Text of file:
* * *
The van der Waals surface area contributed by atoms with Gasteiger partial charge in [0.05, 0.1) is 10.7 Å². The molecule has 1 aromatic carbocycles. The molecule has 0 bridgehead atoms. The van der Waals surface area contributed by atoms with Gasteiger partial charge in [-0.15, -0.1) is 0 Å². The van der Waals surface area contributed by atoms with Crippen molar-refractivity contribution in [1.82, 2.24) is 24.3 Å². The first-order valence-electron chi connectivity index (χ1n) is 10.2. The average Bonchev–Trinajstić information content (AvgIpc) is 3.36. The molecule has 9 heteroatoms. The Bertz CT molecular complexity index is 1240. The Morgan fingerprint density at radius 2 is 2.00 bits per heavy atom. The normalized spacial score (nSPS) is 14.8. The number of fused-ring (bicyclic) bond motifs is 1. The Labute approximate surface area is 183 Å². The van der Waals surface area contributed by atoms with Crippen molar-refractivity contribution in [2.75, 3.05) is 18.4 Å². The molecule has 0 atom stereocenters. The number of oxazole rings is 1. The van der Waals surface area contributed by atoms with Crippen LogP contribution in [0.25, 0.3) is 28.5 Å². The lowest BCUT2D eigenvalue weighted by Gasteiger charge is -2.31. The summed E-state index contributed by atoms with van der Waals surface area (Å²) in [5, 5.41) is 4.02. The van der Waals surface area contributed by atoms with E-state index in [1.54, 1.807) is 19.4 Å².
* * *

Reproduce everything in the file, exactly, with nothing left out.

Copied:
The van der Waals surface area contributed by atoms with Gasteiger partial charge in [0.05, 0.1) is 10.7 Å². The molecule has 1 aromatic carbocycles. The molecule has 0 bridgehead atoms. The van der Waals surface area contributed by atoms with Gasteiger partial charge in [-0.15, -0.1) is 0 Å². The van der Waals surface area contributed by atoms with Crippen molar-refractivity contribution in [1.82, 2.24) is 24.3 Å². The first-order valence-electron chi connectivity index (χ1n) is 10.2. The average Bonchev–Trinajstić information content (AvgIpc) is 3.36. The molecule has 9 heteroatoms. The Bertz CT molecular complexity index is 1240. The Morgan fingerprint density at radius 2 is 2.00 bits per heavy atom. The normalized spacial score (nSPS) is 14.8. The number of fused-ring (bicyclic) bond motifs is 1. The Labute approximate surface area is 183 Å². The van der Waals surface area contributed by atoms with Crippen molar-refractivity contribution in [2.75, 3.05) is 18.4 Å². The molecule has 0 atom stereocenters. The number of oxazole rings is 1. The van der Waals surface area contributed by atoms with Crippen LogP contribution in [0.25, 0.3) is 28.5 Å². The lowest BCUT2D eigenvalue weighted by Gasteiger charge is -2.31. The summed E-state index contributed by atoms with van der Waals surface area (Å²) in [5, 5.41) is 4.02. The van der Waals surface area contributed by atoms with E-state index in [1.54, 1.807) is 19.4 Å².